CACINA

In the Lord’s Prayer, we ask God to forgive us on one condition, that we will forgive others in our turn.

Posted in homily by frtonys on February 20, 2022

In the Gospel Reading, Jesus commands us to love our enemies. Many people suppose that no one except a saint could fulfill this command. Jesus’ message was new and shocking for the religious leaders of his day. Their law decreed “an eye for an eye and a tooth for a tooth.” In other words, they were expected to strike back at those who harmed them in any way.

In today’s Gospel we see just how radical and revolutionary Jesus’ teaching must have sounded back then. It is still revolutionary in today’s world, with our dog-eat-dog mentality. The process of salvation that Jesus came to establish is based on forgiveness. In order, to be part of that process each of us must always be tolerant, forgiving , and loving.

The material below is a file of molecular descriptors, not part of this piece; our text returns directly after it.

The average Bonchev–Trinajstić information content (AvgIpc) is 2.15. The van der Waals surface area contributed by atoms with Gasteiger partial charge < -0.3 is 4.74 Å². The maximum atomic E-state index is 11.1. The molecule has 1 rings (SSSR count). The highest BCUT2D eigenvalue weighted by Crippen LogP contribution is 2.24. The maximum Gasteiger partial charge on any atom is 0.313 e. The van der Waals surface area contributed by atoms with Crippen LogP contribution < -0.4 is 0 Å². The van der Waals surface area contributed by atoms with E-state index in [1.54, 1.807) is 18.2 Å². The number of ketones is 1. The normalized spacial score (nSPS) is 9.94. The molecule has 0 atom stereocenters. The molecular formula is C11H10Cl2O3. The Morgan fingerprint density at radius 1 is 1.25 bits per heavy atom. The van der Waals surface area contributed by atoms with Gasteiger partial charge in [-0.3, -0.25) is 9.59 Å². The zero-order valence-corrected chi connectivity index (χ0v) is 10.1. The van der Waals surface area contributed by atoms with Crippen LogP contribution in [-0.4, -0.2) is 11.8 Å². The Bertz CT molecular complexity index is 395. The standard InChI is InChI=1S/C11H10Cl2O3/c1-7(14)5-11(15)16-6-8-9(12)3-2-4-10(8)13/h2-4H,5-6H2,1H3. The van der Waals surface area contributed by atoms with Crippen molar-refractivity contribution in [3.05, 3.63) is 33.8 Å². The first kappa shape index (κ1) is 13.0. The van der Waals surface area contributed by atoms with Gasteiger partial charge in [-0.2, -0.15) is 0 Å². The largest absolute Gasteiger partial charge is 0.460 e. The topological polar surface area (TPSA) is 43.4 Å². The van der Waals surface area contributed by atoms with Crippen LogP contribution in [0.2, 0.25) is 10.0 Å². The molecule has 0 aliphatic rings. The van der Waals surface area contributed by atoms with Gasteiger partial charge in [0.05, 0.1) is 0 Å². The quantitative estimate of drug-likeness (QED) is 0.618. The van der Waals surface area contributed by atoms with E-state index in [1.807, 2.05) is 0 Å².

Jesus taught us a simple prayer, the Lord’s Prayer. One of the petitions is where we ask God to forgive us our trespasses as we forgive those who trespass against us. We can rattle off this prayer, and fail to realize the blind that this places us in.

In the Lord’s Prayer, we ask God to forgive us on one condition, that we will forgive others in our turn. We are impressed by the power of forgiveness shown by people like Martin Luther King, who somehow managed to turn the other cheek. The bully cannot deal with the power of the one who won’t strike back, but often resorts to violence as the only way to silence their voice of protest. To err is human, to forgive is divine. We must aim to be big-hearted, tolerant and patient. But the ideal Jesus sets for us is, “Be merciful, just as your heavenly Father is merciful.”

Do we allow emotions such as hatred and jealousy guide our spiritual lives, or do we try to be more like our Lord? Let us start forgiving right now by curbing the sharp tongue of criticism, suppressing the revenge instinct, and patiently bearing the irritating behavior of a neighbor.

Leave a Reply

Fill in your details below or click an icon to log in:

WordPress.com Logo

You are commenting using your WordPress.com account. Log Out /  Change )

Twitter picture

You are commenting using your Twitter account. Log Out /  Change )

Facebook photo

You are commenting using your Facebook account. Log Out /  Change )

Connecting to %s

%d bloggers like this: